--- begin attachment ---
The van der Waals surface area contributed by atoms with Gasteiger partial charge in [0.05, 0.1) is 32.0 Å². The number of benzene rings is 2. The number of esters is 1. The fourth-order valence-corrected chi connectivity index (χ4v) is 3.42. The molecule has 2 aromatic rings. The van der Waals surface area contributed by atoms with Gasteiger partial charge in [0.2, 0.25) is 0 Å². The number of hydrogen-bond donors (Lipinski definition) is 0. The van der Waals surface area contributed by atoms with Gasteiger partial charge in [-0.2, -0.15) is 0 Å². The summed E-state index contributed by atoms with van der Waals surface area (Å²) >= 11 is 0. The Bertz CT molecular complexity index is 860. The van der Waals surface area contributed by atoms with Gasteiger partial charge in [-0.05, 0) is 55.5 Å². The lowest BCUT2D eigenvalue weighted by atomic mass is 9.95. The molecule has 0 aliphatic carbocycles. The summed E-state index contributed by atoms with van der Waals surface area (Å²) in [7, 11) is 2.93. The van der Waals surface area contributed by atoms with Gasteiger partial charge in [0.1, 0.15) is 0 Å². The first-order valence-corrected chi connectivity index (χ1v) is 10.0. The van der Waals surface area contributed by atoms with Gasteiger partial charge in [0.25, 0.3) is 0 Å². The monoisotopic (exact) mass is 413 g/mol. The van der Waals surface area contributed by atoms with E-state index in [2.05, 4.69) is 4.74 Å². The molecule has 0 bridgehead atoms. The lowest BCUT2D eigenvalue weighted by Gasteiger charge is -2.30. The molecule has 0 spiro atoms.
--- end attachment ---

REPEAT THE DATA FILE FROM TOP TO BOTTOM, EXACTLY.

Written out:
The van der Waals surface area contributed by atoms with Gasteiger partial charge in [0.05, 0.1) is 32.0 Å². The number of benzene rings is 2. The number of esters is 1. The fourth-order valence-corrected chi connectivity index (χ4v) is 3.42. The molecule has 2 aromatic rings. The van der Waals surface area contributed by atoms with Gasteiger partial charge in [0.2, 0.25) is 0 Å². The number of hydrogen-bond donors (Lipinski definition) is 0. The van der Waals surface area contributed by atoms with Gasteiger partial charge in [-0.2, -0.15) is 0 Å². The summed E-state index contributed by atoms with van der Waals surface area (Å²) >= 11 is 0. The Bertz CT molecular complexity index is 860. The van der Waals surface area contributed by atoms with Gasteiger partial charge in [-0.05, 0) is 55.5 Å². The lowest BCUT2D eigenvalue weighted by atomic mass is 9.95. The molecule has 0 aliphatic carbocycles. The summed E-state index contributed by atoms with van der Waals surface area (Å²) in [7, 11) is 2.93. The van der Waals surface area contributed by atoms with Gasteiger partial charge in [0.1, 0.15) is 0 Å². The first-order valence-corrected chi connectivity index (χ1v) is 10.0. The van der Waals surface area contributed by atoms with Gasteiger partial charge in [0.25, 0.3) is 0 Å². The monoisotopic (exact) mass is 413 g/mol. The van der Waals surface area contributed by atoms with E-state index in [2.05, 4.69) is 4.74 Å². The molecule has 0 bridgehead atoms. The lowest BCUT2D eigenvalue weighted by Gasteiger charge is -2.30. The molecule has 0 spiro atoms.